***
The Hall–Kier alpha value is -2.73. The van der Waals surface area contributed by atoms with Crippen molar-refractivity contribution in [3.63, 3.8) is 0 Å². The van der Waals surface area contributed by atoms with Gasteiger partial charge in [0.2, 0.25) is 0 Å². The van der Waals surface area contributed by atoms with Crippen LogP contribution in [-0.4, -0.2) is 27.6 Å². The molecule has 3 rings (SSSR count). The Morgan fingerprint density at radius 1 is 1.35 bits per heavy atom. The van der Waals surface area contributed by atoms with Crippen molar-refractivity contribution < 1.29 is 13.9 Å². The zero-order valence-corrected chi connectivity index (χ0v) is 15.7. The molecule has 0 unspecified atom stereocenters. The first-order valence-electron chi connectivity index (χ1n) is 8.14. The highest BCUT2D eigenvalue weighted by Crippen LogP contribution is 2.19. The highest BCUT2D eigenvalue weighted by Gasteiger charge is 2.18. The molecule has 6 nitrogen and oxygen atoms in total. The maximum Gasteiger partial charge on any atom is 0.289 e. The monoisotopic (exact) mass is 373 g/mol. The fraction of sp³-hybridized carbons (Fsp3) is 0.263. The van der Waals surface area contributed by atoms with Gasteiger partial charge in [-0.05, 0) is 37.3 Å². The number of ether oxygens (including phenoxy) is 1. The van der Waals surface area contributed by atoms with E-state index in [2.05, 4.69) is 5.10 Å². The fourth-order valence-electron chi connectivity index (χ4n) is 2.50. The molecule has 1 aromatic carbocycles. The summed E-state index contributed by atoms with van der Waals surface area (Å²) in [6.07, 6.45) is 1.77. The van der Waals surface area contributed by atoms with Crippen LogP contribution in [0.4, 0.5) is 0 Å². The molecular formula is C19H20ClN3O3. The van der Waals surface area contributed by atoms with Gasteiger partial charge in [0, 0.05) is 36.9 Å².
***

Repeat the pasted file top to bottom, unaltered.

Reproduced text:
The Hall–Kier alpha value is -2.73. The van der Waals surface area contributed by atoms with Crippen molar-refractivity contribution in [3.63, 3.8) is 0 Å². The van der Waals surface area contributed by atoms with Gasteiger partial charge in [0.2, 0.25) is 0 Å². The van der Waals surface area contributed by atoms with Crippen LogP contribution in [-0.4, -0.2) is 27.6 Å². The molecule has 3 rings (SSSR count). The Morgan fingerprint density at radius 1 is 1.35 bits per heavy atom. The van der Waals surface area contributed by atoms with Crippen molar-refractivity contribution < 1.29 is 13.9 Å². The zero-order valence-corrected chi connectivity index (χ0v) is 15.7. The molecule has 0 unspecified atom stereocenters. The first-order valence-electron chi connectivity index (χ1n) is 8.14. The highest BCUT2D eigenvalue weighted by Crippen LogP contribution is 2.19. The highest BCUT2D eigenvalue weighted by Gasteiger charge is 2.18. The molecule has 6 nitrogen and oxygen atoms in total. The maximum Gasteiger partial charge on any atom is 0.289 e. The monoisotopic (exact) mass is 373 g/mol. The fraction of sp³-hybridized carbons (Fsp3) is 0.263. The van der Waals surface area contributed by atoms with Gasteiger partial charge in [-0.05, 0) is 37.3 Å². The number of ether oxygens (including phenoxy) is 1. The van der Waals surface area contributed by atoms with E-state index in [2.05, 4.69) is 5.10 Å². The fourth-order valence-electron chi connectivity index (χ4n) is 2.50. The molecule has 1 aromatic carbocycles. The summed E-state index contributed by atoms with van der Waals surface area (Å²) in [6.07, 6.45) is 1.77. The van der Waals surface area contributed by atoms with Crippen LogP contribution in [0.4, 0.5) is 0 Å². The molecular formula is C19H20ClN3O3. The van der Waals surface area contributed by atoms with Gasteiger partial charge in [0, 0.05) is 36.9 Å².